The US position that the settlements are in not breach of international law is tantamount to an acknowledgement of sovereignty and annexation not just post-war occupation. In that circumstance it would be tantamount to apartheid for Israel to deny residents of the West Bank full citizenship rights if they want them.

Similarly for Gaza, though there is no significant Jewish population there. If Israel wants to keep control and does not want to give it back to Egypt or allow it to be independent, it should offer the people there citizenship rights.

The way out of Palestinian repression, is not the elusive two-state solution with one of the states a Palestinian one. The surer way is to demand citizenship and voting rights in a Greater Israel and join in the government.

Demographics would be on the Palestinian side. They have about half the population now and that portion is growing.

The idea that the Jewish population would share what is now Israel, the West Bank, Gaza, the Golan Heights and East Jerusalem with the Arab population (of approximately similar size) with equal civil and religious rights is not as pie in the sky as it might seem.

We need go back to 1917 to see why.

By 1917 the British along with an Arab revolt (led by Lawrence of Arabia) had driven the Ottoman Turks (who had sided with Germany in World War I) out of the Ottoman Empire lands back to Turkey. The Ottoman lands included Palestine (now Israel, the West Bank, Golan, Gaza and East Jerusalem) and the viable areas of what is now Lebanon, Syria and Iraq.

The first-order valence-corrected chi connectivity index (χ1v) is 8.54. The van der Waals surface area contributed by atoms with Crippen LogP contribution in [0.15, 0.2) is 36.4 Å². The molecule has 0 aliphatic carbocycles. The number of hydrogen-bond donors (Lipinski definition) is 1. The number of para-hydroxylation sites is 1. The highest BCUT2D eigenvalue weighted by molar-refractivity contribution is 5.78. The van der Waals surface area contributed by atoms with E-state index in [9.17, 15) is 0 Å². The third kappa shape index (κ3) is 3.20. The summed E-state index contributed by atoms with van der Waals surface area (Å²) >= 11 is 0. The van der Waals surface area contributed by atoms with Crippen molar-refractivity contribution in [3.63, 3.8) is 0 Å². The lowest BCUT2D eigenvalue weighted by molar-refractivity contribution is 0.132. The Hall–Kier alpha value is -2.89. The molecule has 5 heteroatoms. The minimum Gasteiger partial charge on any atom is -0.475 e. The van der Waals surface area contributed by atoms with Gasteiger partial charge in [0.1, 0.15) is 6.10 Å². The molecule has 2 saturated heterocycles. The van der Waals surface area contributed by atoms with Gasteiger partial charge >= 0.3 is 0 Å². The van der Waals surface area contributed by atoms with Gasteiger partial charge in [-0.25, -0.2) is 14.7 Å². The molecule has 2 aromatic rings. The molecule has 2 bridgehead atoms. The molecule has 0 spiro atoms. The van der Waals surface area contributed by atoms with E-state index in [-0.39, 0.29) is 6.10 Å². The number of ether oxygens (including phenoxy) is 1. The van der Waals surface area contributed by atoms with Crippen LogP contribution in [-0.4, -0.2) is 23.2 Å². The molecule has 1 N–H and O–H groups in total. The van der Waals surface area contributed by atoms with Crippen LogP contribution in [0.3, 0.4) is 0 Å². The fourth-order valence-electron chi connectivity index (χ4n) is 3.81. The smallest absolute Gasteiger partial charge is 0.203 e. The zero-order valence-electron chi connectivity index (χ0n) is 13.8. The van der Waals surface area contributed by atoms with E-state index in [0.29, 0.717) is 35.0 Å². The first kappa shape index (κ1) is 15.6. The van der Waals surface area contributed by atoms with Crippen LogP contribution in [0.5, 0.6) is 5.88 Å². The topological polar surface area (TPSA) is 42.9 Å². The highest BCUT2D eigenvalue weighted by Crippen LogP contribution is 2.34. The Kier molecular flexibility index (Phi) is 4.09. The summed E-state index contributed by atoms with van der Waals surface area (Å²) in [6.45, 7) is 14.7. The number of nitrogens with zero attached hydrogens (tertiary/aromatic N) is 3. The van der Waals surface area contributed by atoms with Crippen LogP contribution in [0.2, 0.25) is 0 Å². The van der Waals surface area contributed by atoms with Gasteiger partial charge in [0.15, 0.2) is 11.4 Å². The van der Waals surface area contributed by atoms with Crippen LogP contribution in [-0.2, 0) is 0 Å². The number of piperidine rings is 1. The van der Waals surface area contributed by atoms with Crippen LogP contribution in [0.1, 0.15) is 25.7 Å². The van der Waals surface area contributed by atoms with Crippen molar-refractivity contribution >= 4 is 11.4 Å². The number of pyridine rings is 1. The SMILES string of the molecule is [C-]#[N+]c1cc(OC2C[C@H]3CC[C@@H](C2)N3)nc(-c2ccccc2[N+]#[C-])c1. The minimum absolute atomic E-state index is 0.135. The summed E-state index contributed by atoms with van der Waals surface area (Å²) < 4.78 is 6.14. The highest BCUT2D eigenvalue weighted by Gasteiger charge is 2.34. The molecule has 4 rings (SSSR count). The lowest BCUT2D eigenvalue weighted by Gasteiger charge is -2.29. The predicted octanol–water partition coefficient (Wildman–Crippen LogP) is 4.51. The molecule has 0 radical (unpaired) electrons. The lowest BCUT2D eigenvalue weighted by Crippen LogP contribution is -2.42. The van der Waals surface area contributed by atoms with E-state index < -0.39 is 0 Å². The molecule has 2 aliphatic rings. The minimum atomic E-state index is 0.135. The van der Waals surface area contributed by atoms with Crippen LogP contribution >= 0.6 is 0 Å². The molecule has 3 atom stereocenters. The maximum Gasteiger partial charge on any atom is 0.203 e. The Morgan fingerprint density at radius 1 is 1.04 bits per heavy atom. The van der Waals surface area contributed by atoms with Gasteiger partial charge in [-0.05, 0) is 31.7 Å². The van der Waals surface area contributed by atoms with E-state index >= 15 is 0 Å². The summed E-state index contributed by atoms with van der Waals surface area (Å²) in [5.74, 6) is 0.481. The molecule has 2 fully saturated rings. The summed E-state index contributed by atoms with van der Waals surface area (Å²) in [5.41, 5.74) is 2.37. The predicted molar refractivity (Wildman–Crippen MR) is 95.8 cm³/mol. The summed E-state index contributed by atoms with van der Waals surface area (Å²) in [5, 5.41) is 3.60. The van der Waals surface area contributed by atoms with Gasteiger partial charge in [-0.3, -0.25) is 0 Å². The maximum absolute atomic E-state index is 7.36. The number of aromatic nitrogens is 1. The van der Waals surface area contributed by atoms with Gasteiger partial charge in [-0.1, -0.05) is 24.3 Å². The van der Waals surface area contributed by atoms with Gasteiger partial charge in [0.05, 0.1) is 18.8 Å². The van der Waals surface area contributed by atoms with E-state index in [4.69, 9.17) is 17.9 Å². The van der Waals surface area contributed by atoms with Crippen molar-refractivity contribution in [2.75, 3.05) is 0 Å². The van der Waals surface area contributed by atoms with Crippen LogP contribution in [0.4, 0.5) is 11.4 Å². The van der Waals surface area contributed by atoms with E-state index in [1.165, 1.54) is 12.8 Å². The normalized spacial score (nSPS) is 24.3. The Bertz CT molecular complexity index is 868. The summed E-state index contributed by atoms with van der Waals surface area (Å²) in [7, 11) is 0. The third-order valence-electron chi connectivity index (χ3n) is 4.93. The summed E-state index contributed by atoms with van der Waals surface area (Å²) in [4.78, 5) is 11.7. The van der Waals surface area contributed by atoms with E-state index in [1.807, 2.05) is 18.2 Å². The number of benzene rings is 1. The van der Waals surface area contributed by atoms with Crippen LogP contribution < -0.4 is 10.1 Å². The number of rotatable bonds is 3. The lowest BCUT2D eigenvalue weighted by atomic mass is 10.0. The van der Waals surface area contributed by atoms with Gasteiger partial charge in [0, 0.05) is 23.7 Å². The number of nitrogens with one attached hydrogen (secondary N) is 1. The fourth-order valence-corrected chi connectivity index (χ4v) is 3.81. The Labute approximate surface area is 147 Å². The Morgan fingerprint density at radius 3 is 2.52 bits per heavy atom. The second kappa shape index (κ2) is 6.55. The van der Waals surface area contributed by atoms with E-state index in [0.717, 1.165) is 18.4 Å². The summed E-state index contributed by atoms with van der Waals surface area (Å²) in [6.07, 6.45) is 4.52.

Britain and France desperate to get whatever wartime help they could get promised the Arabs independence after the war, but after victory promptly reneged and carved up the area (with the oil beneath it) for themselves.

To further complicate matters the British Foreign Secretary, Arthur Balfour, in 1917 made a promise about Palestine to the Jewish people, particularly the Zionists who sought a Jewish homeland. The Zionists were looked upon favourably by the British Government because their leader Chaim Weizmann led the research in Britain to produce synthetic acetone which could be used to produce cordite explosive which was essential to the war effort.

The words of the Balfour Declaration of November 1917 are worth quoting in full:

“His Majesty's government view with favour the establishment in Palestine of a national home for the Jewish people, and will use their best endeavours to facilitate the achievement of this object, it being clearly understood that nothing shall be done which may prejudice the civil and religious rights of existing non-Jewish communities in Palestine, or the rights and political status enjoyed by Jews in any other country.”

The Zionists incorrectly read that as Palestine itself becoming the national home for the Jewish people, rather than the place in which the home would be along with the existing (Arab) communities in Palestine.

But now, given the US position that settlements do not offend international law, it should inevitably follow that the West Bank is no longer occupied territory, but part of Israel. And further that all its inhabitants should have the same civil and religious rights. The same goes for Gaza, East Jerusalem and Golan.

Palestinians would do well to pursue Israeli citizenship, vote and form governments or be part of governments in greater Israel and gain peace and prosperity with a one-state solution.

In the meantime, one thing is sure: the two-state solution will never happen.